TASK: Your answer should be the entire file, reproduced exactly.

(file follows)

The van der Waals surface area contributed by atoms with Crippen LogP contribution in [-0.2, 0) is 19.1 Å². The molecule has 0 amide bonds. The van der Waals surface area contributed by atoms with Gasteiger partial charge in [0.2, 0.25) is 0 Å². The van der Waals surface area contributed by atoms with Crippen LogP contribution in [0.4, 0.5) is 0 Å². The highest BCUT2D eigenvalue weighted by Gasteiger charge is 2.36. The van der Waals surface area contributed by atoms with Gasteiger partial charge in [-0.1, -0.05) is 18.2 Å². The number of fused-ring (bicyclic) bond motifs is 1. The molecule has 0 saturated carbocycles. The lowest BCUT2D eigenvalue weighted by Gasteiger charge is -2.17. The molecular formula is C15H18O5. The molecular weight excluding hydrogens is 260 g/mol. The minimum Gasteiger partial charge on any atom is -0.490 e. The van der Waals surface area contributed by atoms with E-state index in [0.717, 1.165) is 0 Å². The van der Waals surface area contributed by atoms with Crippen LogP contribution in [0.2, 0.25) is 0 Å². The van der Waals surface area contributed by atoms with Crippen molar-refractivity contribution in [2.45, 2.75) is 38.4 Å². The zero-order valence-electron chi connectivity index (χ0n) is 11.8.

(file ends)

The van der Waals surface area contributed by atoms with Crippen LogP contribution in [-0.2, 0) is 19.1 Å². The molecule has 0 amide bonds. The van der Waals surface area contributed by atoms with Gasteiger partial charge in [0.2, 0.25) is 0 Å². The van der Waals surface area contributed by atoms with Crippen LogP contribution in [0.4, 0.5) is 0 Å². The highest BCUT2D eigenvalue weighted by Gasteiger charge is 2.36. The van der Waals surface area contributed by atoms with Gasteiger partial charge in [-0.1, -0.05) is 18.2 Å². The number of fused-ring (bicyclic) bond motifs is 1. The molecule has 0 saturated carbocycles. The lowest BCUT2D eigenvalue weighted by Gasteiger charge is -2.17. The molecular formula is C15H18O5. The molecular weight excluding hydrogens is 260 g/mol. The minimum Gasteiger partial charge on any atom is -0.490 e. The van der Waals surface area contributed by atoms with E-state index in [0.717, 1.165) is 0 Å². The van der Waals surface area contributed by atoms with Crippen LogP contribution in [0.2, 0.25) is 0 Å². The van der Waals surface area contributed by atoms with Crippen molar-refractivity contribution in [2.45, 2.75) is 38.4 Å². The zero-order valence-electron chi connectivity index (χ0n) is 11.8.